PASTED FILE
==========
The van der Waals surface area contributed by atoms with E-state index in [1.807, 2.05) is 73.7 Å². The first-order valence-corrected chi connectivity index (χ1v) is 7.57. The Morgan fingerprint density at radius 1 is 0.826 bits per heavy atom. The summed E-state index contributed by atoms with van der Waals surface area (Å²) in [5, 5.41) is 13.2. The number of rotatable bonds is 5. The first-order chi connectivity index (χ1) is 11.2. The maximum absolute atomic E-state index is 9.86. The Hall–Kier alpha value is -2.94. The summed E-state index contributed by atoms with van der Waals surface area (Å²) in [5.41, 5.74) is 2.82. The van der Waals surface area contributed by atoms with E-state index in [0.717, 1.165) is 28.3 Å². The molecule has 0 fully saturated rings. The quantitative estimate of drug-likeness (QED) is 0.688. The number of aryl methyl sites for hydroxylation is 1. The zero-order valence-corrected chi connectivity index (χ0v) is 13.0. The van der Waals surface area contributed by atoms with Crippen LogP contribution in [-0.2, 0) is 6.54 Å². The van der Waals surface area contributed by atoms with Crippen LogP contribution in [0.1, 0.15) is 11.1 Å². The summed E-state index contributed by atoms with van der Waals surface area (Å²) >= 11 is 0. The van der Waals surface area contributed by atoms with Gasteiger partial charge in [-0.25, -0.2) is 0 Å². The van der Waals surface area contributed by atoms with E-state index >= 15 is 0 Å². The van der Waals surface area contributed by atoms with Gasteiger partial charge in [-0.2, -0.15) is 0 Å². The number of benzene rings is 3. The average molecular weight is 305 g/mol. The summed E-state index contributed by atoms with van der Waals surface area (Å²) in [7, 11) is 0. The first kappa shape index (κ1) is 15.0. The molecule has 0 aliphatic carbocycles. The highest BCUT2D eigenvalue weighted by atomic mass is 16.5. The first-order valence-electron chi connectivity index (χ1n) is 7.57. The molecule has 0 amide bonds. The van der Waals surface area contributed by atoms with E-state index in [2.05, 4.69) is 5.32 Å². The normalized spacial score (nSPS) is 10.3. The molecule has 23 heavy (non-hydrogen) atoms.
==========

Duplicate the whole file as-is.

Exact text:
The van der Waals surface area contributed by atoms with E-state index in [1.807, 2.05) is 73.7 Å². The first-order valence-corrected chi connectivity index (χ1v) is 7.57. The Morgan fingerprint density at radius 1 is 0.826 bits per heavy atom. The summed E-state index contributed by atoms with van der Waals surface area (Å²) in [5, 5.41) is 13.2. The number of rotatable bonds is 5. The first-order chi connectivity index (χ1) is 11.2. The maximum absolute atomic E-state index is 9.86. The Hall–Kier alpha value is -2.94. The summed E-state index contributed by atoms with van der Waals surface area (Å²) in [5.41, 5.74) is 2.82. The van der Waals surface area contributed by atoms with E-state index in [0.717, 1.165) is 28.3 Å². The molecule has 0 fully saturated rings. The quantitative estimate of drug-likeness (QED) is 0.688. The number of aryl methyl sites for hydroxylation is 1. The zero-order valence-corrected chi connectivity index (χ0v) is 13.0. The van der Waals surface area contributed by atoms with Crippen LogP contribution in [-0.2, 0) is 6.54 Å². The van der Waals surface area contributed by atoms with Crippen LogP contribution in [0.1, 0.15) is 11.1 Å². The summed E-state index contributed by atoms with van der Waals surface area (Å²) >= 11 is 0. The van der Waals surface area contributed by atoms with Gasteiger partial charge in [-0.25, -0.2) is 0 Å². The van der Waals surface area contributed by atoms with E-state index >= 15 is 0 Å². The van der Waals surface area contributed by atoms with Gasteiger partial charge in [-0.2, -0.15) is 0 Å². The number of benzene rings is 3. The average molecular weight is 305 g/mol. The summed E-state index contributed by atoms with van der Waals surface area (Å²) in [7, 11) is 0. The first kappa shape index (κ1) is 15.0. The molecule has 0 aliphatic carbocycles. The highest BCUT2D eigenvalue weighted by atomic mass is 16.5. The first-order valence-electron chi connectivity index (χ1n) is 7.57. The molecule has 0 amide bonds. The van der Waals surface area contributed by atoms with E-state index in [2.05, 4.69) is 5.32 Å². The normalized spacial score (nSPS) is 10.3. The molecule has 23 heavy (non-hydrogen) atoms.